Five tips for municipalities to prepare for the electric mobility era
Over the last four years, the number of pure electric vehicles (EVs) and plug-in hybrids (PHEVs) in Lithuania has been growing by an average of 70 percent annually. The development of public EV charging infrastructure has not kept pace with this pace, which is largely due to the stagnation of processes in the public sector. Kazys Pupinis, Head of Eleport in Lithuania and the Baltics, shared his advice on how to stimulate these processes and what solutions municipalities could take to develop a quality EV charging infrastructure at the Charging Point Lithuania event, according to a press release.
Currently, there are around 600 public and semi-public EV charging points across Lithuania. The Ministry of Transport and Communications plans to increase this number tenfold to 6,000 by 2030, and the total number of EV charging bays, including private stations, should reach 60,000.
Eleport, the developer of public EV charging networks, is committed to making a significant contribution to achieving these goals. The company plans to have several hundred fast and ultra-fast charging stations in the country over the next few years.
“For Lithuania to achieve its goals, a smooth cooperation between the private and public sectors is essential. This can be seen as a challenge, but we see it as a win-win opportunity that will result in a well-developed, high-quality charging infrastructure for electric vehicles nationwide. District municipalities already have a particularly important role to play in making decisions that will benefit society in the long term and promote electric mobility,” says Pupinis.
He points out that some municipalities are already well advanced in the infrastructure development process, actively communicating, participating in relevant meetings and inviting private investors for consultations. What more could they do to speed up the process, and what should other municipalities that are still taking their first steps do? “Eleport’s Head of Lithuania and the Baltics shares five tips:
Engage with developers of public EV charging networks. Invite them for consultations, discuss what kind of infrastructure you are planning, how it should be located in the city and why, what criteria are important for the procurement process, etc. “A consultation does not mean that you will be working with that particular company, but it will help you gain useful insights from market professionals. Companies with a long history in this field will help you understand the design and logic of the project, and advise you on how to shape the charging infrastructure project so that it is objective and encourages private operators to tender and offer services. There have been many cases where the municipality tries to do everything on its own and either no one takes part in the tender or suppliers of dubious quality come forward,” notes Pupinis.
Do your homework. Plan where and why you want charging stations. Create plots in those locations or make them otherwise accessible to a future operator. Have ESO supply power to all the desired locations. These first steps will greatly facilitate the way forward and ensure smooth cooperation.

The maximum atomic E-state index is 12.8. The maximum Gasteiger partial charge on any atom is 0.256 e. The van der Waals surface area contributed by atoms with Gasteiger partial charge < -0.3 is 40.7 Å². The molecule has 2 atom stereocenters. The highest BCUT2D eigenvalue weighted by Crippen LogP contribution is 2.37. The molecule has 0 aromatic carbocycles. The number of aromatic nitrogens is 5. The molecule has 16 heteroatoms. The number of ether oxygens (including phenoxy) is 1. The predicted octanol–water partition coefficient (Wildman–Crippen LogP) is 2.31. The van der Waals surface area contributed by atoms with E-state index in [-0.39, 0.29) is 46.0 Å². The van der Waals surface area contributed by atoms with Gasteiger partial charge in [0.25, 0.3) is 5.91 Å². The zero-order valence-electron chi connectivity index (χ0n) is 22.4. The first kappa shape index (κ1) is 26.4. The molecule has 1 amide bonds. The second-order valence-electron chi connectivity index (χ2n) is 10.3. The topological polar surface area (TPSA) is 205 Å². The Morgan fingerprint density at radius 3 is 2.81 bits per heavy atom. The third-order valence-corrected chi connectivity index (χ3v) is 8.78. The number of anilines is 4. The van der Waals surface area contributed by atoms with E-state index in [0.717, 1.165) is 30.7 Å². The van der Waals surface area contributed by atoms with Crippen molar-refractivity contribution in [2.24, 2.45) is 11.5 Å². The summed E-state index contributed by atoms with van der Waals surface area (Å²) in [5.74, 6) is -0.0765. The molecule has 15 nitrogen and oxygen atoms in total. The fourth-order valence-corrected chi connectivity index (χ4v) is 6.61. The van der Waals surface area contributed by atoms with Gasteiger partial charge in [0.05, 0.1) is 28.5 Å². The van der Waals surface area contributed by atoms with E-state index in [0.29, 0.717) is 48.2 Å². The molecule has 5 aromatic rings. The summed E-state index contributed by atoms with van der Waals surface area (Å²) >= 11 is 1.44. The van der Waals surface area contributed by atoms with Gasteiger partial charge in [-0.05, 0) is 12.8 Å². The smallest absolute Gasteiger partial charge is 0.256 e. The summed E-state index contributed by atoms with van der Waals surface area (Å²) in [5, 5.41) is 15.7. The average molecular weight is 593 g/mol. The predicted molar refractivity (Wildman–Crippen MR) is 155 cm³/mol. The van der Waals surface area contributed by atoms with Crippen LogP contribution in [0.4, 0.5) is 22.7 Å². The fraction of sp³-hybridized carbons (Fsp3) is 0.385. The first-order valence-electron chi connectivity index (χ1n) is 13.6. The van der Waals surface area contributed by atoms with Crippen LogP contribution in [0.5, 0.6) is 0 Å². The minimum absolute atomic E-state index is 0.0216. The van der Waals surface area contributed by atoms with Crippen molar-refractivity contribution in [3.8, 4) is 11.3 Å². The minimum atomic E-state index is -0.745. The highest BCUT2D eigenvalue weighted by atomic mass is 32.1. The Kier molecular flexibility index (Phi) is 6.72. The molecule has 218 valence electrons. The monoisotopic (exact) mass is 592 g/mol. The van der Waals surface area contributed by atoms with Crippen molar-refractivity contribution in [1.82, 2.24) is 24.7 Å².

Let the market work. Municipal representatives often have questions about what conditions and restrictions they should impose on suppliers, mainly in these three areas:
Charging price to the end user;
Electricity capacity at a specific point;
The amount of charging infrastructure at a given point.
“The answer is simple: be flexible and do not impose restrictions. The market will regulate all these points. After all, it is not in the interest of the operators to, for example, offer the highest possible charging prices to end-users, because then nobody will use the services and the stations will be empty. Conversely, the more competitive the prices, the more consumers are willing and able to use the services”, says the CEO of Eleport.
Design urban development around the need for EV charging infrastructure. Charging an EV takes between half an hour and an hour to several hours, depending on its power, so EV charging parks should be designed to complement existing infrastructure nearby. In other words, while the EV is charging, people could visit your city’s attractions, go shopping, etc., instead of sitting in the car and listening to the radio. Conversely, EV charging parks can provide an incentive for service businesses to set up nearby.
Involve other landowners. Perhaps EV charging infrastructure does not need to involve municipal land allocation or purchase? Consider financial incentives for landowners who might allow one, several or even a whole fleet of charging stations on their land. This could accelerate the development of an EV charging network and the growth of EVs in your region.
According to Pupinis, Eleport’s goal is to create a convenient public network of EV charging infrastructure so that in the future, EVs can be driven in the same comfort as today’s internal combustion engine cars. “No matter how much and how fast EV battery capacity, charging power and other parameters grow, our goal is to have an infrastructure so that people not only don’t have to worry about where, how or even if they will be able to charge their EVs when they are planning a longer journey, but that they don’t have to think about it at all. It should be as easy as going to a petrol station today,” he says.
Estonian start-up Eleport has been developing public EV charging networks since 2016 and is currently active in all Baltic countries and Poland. Launched in Lithuania in 2022, Eleport is working with both the public and private sectors to deploy stations in all locations, from cities and suburbs to roads and motorways.